Eugene: I purchased my first disability insurance policy at 25 years old. Why? Because even at 25 I knew that I needed to protect my income if something were to happen to me. I was newly married. About to have a kid. How would I pay my rent, take care of my family, without income? I needed that policy as much at 25 years old as I did at 55.
The need for DI is there at any age. At lifehappens.org, there’s the story about Dore Bakouris. At 27, she was newly married, had a one-year-old son and had just returned to work. Suddenly, Dore started having severe headaches. They were so painful she was forced to go to the ER. In the hospital Dore had a CT scan. Doctors told her she had a brain tumor.
After going into surgery, doctors discovered the tumor was actually a cavernous angioma, which is a life-threatening malformation of blood vessels. Dore lost her right peripheral vision and suffered cognitive impairments. Doctors later learned Dore had also suffered a stroke.
Because Dore had purchased income protection insurance before her illness, that disability insurance replaced part of her income. And because Dore had critical illness insurance and suffered a stroke, she was paid out a lump sum.
Thanks to Dore’s early planning she and her husband and child were able to move closer to family for extra support.
Dore says in the article at lifehappens.org, “This insurance has been a miracle for us… It’s helped us in ways I didn’t think were possible.”
In the article Dore’s husband Steven, who happens to be an insurance professional, says that people expect something like this to happen when you’re old or to “other” people. He says, “I want to express how important it is to have this kind of planning in place…your ability to generate income is your largest asset…if you can’t work, where does that leave everything else?”
Victor: And with a two-income household like Dore and Steven’s, having that loss of income can be a big loss.
Eugene: I look at two income households like this. Have you ever seen a teeter-totter? It works great when two people are on it. Right? But what happens when one person gets off? What happens to the other person still sitting on it? That’s what happens to two income households when one of the incomes goes away.
Victor: Income protection insurance keeps the teeter-totter moving.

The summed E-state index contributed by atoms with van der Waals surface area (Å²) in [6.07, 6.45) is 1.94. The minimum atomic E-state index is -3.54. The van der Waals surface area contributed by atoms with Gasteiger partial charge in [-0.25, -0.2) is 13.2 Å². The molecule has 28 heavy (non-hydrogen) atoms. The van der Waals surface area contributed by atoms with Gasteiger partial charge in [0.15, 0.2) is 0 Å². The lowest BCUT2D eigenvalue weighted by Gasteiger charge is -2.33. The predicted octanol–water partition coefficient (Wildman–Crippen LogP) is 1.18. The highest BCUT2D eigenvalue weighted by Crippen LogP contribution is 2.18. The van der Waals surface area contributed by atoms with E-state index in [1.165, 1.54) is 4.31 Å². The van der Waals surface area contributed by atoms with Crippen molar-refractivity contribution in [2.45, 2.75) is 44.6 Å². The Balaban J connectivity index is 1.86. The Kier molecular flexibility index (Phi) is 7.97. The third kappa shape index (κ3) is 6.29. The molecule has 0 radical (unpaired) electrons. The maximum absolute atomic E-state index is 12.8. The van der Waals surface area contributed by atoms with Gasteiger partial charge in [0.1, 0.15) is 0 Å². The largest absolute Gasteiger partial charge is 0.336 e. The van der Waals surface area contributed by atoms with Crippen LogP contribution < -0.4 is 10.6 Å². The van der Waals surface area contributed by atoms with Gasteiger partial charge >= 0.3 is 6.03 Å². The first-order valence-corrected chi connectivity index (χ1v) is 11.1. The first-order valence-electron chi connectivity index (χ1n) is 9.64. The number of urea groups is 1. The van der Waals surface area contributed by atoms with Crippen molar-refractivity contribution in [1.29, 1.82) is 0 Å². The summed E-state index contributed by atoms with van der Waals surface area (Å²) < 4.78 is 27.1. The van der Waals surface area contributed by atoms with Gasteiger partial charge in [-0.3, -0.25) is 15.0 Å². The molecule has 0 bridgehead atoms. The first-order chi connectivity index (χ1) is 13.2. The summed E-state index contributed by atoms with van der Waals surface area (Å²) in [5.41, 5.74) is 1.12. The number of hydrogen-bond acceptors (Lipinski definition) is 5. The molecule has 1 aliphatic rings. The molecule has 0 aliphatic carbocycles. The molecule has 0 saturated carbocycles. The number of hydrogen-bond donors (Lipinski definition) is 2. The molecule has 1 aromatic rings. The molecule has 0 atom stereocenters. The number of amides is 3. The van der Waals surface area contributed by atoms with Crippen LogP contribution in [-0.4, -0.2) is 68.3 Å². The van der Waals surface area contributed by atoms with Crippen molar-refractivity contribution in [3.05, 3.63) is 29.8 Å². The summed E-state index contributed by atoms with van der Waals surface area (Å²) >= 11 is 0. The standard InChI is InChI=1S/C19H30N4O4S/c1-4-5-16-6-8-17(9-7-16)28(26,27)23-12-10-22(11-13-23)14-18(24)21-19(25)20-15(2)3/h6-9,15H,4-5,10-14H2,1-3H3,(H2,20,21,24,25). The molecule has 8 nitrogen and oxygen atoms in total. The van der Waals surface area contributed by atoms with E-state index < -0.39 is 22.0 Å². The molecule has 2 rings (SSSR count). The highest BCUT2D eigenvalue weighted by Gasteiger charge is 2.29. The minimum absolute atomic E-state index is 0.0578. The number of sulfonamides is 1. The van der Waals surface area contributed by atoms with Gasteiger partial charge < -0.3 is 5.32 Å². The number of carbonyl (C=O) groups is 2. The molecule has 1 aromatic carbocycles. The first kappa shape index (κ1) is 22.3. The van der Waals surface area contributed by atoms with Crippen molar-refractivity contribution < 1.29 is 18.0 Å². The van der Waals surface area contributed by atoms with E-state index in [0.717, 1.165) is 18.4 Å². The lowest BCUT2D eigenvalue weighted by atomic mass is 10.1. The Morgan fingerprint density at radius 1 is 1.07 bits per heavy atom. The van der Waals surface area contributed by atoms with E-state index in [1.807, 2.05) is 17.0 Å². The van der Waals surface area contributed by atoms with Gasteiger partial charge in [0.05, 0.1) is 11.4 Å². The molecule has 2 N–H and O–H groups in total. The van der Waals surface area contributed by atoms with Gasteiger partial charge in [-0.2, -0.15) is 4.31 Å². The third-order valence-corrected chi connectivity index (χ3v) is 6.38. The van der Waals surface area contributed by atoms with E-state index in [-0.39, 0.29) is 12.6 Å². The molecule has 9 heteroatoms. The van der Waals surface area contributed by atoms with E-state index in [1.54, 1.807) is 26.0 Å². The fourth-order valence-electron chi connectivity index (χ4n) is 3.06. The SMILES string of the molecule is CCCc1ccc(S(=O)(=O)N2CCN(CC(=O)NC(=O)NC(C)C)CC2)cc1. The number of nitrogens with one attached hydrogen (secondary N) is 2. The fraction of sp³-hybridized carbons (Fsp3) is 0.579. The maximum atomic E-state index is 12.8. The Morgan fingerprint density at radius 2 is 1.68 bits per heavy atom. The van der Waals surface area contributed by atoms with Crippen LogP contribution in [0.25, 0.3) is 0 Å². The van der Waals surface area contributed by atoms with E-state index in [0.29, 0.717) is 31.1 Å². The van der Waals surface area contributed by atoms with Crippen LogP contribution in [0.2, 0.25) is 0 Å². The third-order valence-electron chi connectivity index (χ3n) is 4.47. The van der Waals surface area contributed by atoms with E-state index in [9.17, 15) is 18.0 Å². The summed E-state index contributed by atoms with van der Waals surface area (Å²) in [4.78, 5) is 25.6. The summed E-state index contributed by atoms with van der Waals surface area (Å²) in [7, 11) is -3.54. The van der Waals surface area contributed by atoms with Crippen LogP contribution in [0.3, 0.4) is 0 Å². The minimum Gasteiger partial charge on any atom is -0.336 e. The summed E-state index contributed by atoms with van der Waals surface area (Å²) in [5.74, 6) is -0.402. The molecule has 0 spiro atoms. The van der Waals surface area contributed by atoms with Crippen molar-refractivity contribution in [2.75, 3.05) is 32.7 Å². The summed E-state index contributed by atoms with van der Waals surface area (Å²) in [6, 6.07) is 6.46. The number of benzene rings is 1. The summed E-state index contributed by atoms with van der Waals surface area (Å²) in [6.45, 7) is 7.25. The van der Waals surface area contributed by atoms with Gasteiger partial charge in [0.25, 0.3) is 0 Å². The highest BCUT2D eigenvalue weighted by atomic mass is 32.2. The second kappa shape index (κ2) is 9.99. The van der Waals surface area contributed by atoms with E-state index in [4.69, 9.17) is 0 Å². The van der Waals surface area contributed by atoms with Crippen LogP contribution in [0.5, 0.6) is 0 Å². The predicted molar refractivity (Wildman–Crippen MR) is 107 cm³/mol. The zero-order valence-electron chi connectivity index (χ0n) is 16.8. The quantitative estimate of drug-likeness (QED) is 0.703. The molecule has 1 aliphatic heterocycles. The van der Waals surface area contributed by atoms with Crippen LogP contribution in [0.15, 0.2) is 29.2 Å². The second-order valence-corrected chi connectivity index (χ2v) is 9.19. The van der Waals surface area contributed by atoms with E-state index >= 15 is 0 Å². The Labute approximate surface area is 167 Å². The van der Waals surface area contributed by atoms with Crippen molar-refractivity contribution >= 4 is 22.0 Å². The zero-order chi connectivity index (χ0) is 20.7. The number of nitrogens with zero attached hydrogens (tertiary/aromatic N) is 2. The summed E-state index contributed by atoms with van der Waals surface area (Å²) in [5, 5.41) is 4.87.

Eugene: Here’s a final true story I want you to hear—also from lifehappens.org. Bill Reid was 32 years old when he got in a car accident on New Year’s Eve. He ended up with a brain injury that put him in a coma for five weeks. Bill spent about seven months in the hospital and rehab center.
Due to the accident, Bill was left with chronic, short-term memory loss, making it impossible for him to ever work again. Fortunately, Bill got his first disability insurance policy when he was just 26, and he later added more coverage as his earnings went up. When Bill changed jobs and took an employer-paid disability insurance benefit, he very wisely kept his individual coverage for the added protection.
Because of Bill’s smart financial planning his income is roughly the same as it was before the accident and will continue until age 65, allowing him to stay in his home and lead an active life.
You can see from these three stories that these individuals’ lives would have been completely different, financially, if they didn’t have disability income protection.
Victor: I like what you say about disability insurance. It’s like a parachute. It’s better to have it and never need it…than to need it and not have it.
Eugene: That’s exactly right. One of the most valuable first services a producer can offer a young client is educating them on the need for income protection insurance.
Victor: Thank you as always for so generously sharing your knowledge, passion, and experience. I look forward to us talking again, soon!
The stories cited in this article (and more like them) may be found at lifehappens.org.